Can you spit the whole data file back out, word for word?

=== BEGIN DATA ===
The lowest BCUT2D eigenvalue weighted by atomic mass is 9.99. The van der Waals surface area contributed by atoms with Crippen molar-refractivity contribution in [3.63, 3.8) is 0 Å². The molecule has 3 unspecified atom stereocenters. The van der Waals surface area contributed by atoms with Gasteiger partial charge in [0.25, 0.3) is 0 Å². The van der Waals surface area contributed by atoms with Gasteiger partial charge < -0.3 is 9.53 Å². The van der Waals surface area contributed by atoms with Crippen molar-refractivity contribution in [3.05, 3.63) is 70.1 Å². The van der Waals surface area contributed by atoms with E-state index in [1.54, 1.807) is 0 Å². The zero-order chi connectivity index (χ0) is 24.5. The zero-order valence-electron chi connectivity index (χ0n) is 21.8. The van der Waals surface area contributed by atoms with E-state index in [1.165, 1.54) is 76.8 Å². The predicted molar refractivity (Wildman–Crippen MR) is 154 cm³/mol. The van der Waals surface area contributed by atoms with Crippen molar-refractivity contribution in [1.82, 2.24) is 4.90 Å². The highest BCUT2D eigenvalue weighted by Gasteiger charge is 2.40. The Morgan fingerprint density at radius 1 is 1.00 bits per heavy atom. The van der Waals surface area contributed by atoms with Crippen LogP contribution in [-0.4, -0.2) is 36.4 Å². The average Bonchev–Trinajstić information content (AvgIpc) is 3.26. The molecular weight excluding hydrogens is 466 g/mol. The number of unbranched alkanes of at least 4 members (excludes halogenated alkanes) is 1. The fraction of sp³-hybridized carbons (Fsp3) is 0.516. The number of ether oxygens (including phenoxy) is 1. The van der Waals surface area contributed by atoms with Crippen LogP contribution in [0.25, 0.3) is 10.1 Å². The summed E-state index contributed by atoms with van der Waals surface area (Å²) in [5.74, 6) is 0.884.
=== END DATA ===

The lowest BCUT2D eigenvalue weighted by atomic mass is 9.99. The van der Waals surface area contributed by atoms with Crippen molar-refractivity contribution in [3.63, 3.8) is 0 Å². The molecule has 3 unspecified atom stereocenters. The van der Waals surface area contributed by atoms with Gasteiger partial charge in [0.25, 0.3) is 0 Å². The van der Waals surface area contributed by atoms with Gasteiger partial charge < -0.3 is 9.53 Å². The van der Waals surface area contributed by atoms with Crippen molar-refractivity contribution in [3.05, 3.63) is 70.1 Å². The van der Waals surface area contributed by atoms with E-state index in [1.54, 1.807) is 0 Å². The zero-order chi connectivity index (χ0) is 24.5. The zero-order valence-electron chi connectivity index (χ0n) is 21.8. The van der Waals surface area contributed by atoms with E-state index in [1.165, 1.54) is 76.8 Å². The predicted molar refractivity (Wildman–Crippen MR) is 154 cm³/mol. The van der Waals surface area contributed by atoms with Crippen molar-refractivity contribution in [1.82, 2.24) is 4.90 Å². The highest BCUT2D eigenvalue weighted by Gasteiger charge is 2.40. The Morgan fingerprint density at radius 1 is 1.00 bits per heavy atom. The van der Waals surface area contributed by atoms with Crippen LogP contribution in [-0.4, -0.2) is 36.4 Å². The average Bonchev–Trinajstić information content (AvgIpc) is 3.26. The molecular weight excluding hydrogens is 466 g/mol. The number of unbranched alkanes of at least 4 members (excludes halogenated alkanes) is 1. The fraction of sp³-hybridized carbons (Fsp3) is 0.516. The number of ether oxygens (including phenoxy) is 1. The van der Waals surface area contributed by atoms with Crippen LogP contribution in [0.25, 0.3) is 10.1 Å². The summed E-state index contributed by atoms with van der Waals surface area (Å²) in [5.74, 6) is 0.884.